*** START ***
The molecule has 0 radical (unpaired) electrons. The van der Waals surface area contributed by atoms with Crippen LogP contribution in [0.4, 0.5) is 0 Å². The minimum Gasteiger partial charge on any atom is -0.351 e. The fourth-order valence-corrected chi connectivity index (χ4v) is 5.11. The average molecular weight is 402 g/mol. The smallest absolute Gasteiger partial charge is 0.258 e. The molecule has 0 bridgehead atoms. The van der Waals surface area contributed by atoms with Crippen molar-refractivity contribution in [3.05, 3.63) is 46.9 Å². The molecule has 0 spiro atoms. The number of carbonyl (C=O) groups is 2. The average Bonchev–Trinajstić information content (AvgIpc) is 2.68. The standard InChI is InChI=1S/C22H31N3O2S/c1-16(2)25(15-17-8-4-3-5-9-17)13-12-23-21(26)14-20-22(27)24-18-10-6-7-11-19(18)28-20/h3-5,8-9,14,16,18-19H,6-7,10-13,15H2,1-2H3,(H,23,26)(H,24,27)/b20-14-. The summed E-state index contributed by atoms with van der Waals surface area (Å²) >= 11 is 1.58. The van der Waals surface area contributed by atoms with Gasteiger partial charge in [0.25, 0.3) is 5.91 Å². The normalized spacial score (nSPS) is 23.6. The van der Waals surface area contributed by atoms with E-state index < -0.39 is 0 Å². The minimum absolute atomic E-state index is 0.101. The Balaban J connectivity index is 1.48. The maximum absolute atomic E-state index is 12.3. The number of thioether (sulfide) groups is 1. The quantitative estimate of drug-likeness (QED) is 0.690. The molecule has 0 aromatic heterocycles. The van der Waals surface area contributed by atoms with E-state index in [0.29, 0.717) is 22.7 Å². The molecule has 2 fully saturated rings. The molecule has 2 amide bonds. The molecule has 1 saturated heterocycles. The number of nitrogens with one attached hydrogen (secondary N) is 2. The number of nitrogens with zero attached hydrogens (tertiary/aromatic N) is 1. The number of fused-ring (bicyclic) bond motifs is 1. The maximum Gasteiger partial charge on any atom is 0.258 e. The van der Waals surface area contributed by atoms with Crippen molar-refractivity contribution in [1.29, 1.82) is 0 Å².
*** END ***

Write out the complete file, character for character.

The molecule has 0 radical (unpaired) electrons. The van der Waals surface area contributed by atoms with Crippen LogP contribution in [0.4, 0.5) is 0 Å². The minimum Gasteiger partial charge on any atom is -0.351 e. The fourth-order valence-corrected chi connectivity index (χ4v) is 5.11. The average molecular weight is 402 g/mol. The smallest absolute Gasteiger partial charge is 0.258 e. The molecule has 0 bridgehead atoms. The van der Waals surface area contributed by atoms with Crippen molar-refractivity contribution in [3.05, 3.63) is 46.9 Å². The molecule has 0 spiro atoms. The number of carbonyl (C=O) groups is 2. The average Bonchev–Trinajstić information content (AvgIpc) is 2.68. The standard InChI is InChI=1S/C22H31N3O2S/c1-16(2)25(15-17-8-4-3-5-9-17)13-12-23-21(26)14-20-22(27)24-18-10-6-7-11-19(18)28-20/h3-5,8-9,14,16,18-19H,6-7,10-13,15H2,1-2H3,(H,23,26)(H,24,27)/b20-14-. The summed E-state index contributed by atoms with van der Waals surface area (Å²) >= 11 is 1.58. The van der Waals surface area contributed by atoms with Gasteiger partial charge in [0.25, 0.3) is 5.91 Å². The normalized spacial score (nSPS) is 23.6. The van der Waals surface area contributed by atoms with E-state index < -0.39 is 0 Å². The minimum absolute atomic E-state index is 0.101. The Balaban J connectivity index is 1.48. The maximum absolute atomic E-state index is 12.3. The number of thioether (sulfide) groups is 1. The quantitative estimate of drug-likeness (QED) is 0.690. The molecule has 0 aromatic heterocycles. The van der Waals surface area contributed by atoms with E-state index in [0.29, 0.717) is 22.7 Å². The molecule has 2 fully saturated rings. The molecule has 2 amide bonds. The molecule has 1 saturated heterocycles. The number of nitrogens with one attached hydrogen (secondary N) is 2. The number of nitrogens with zero attached hydrogens (tertiary/aromatic N) is 1. The number of fused-ring (bicyclic) bond motifs is 1. The maximum Gasteiger partial charge on any atom is 0.258 e. The van der Waals surface area contributed by atoms with Crippen molar-refractivity contribution in [1.29, 1.82) is 0 Å².